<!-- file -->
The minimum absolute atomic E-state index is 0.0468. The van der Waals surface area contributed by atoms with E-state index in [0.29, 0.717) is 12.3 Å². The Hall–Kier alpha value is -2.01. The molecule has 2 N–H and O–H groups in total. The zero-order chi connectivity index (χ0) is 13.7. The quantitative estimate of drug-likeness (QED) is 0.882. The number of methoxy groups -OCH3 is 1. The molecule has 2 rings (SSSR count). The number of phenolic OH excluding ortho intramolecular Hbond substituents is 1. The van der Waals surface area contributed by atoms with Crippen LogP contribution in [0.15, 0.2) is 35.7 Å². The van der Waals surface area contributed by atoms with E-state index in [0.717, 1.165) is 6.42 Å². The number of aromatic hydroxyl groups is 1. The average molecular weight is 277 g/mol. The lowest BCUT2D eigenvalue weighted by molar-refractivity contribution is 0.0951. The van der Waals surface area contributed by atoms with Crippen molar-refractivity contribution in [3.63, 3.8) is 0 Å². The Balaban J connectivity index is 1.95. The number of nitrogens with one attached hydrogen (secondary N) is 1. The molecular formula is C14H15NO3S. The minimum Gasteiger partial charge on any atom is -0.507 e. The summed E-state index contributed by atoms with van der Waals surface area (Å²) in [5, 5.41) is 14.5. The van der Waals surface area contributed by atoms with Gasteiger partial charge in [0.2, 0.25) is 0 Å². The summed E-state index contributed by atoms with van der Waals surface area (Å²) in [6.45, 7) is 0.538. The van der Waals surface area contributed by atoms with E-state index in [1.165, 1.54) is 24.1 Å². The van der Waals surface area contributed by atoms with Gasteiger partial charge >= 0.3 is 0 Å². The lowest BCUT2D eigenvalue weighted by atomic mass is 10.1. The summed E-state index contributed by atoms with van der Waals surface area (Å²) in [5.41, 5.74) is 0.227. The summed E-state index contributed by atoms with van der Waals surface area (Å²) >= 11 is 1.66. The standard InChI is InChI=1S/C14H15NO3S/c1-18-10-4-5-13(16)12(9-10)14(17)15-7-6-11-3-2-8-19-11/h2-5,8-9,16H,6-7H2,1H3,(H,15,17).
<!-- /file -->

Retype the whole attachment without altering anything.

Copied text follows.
The minimum absolute atomic E-state index is 0.0468. The van der Waals surface area contributed by atoms with E-state index in [0.29, 0.717) is 12.3 Å². The Hall–Kier alpha value is -2.01. The molecule has 2 N–H and O–H groups in total. The zero-order chi connectivity index (χ0) is 13.7. The quantitative estimate of drug-likeness (QED) is 0.882. The number of methoxy groups -OCH3 is 1. The molecule has 2 rings (SSSR count). The number of phenolic OH excluding ortho intramolecular Hbond substituents is 1. The van der Waals surface area contributed by atoms with Crippen LogP contribution in [0.15, 0.2) is 35.7 Å². The van der Waals surface area contributed by atoms with E-state index in [0.717, 1.165) is 6.42 Å². The number of aromatic hydroxyl groups is 1. The average molecular weight is 277 g/mol. The lowest BCUT2D eigenvalue weighted by molar-refractivity contribution is 0.0951. The van der Waals surface area contributed by atoms with Crippen molar-refractivity contribution in [3.63, 3.8) is 0 Å². The Balaban J connectivity index is 1.95. The number of nitrogens with one attached hydrogen (secondary N) is 1. The molecular formula is C14H15NO3S. The minimum Gasteiger partial charge on any atom is -0.507 e. The summed E-state index contributed by atoms with van der Waals surface area (Å²) in [5, 5.41) is 14.5. The van der Waals surface area contributed by atoms with Gasteiger partial charge in [0.2, 0.25) is 0 Å². The summed E-state index contributed by atoms with van der Waals surface area (Å²) in [6.45, 7) is 0.538. The van der Waals surface area contributed by atoms with E-state index in [1.165, 1.54) is 24.1 Å². The van der Waals surface area contributed by atoms with Gasteiger partial charge >= 0.3 is 0 Å². The lowest BCUT2D eigenvalue weighted by atomic mass is 10.1. The summed E-state index contributed by atoms with van der Waals surface area (Å²) in [5.41, 5.74) is 0.227. The summed E-state index contributed by atoms with van der Waals surface area (Å²) >= 11 is 1.66. The standard InChI is InChI=1S/C14H15NO3S/c1-18-10-4-5-13(16)12(9-10)14(17)15-7-6-11-3-2-8-19-11/h2-5,8-9,16H,6-7H2,1H3,(H,15,17).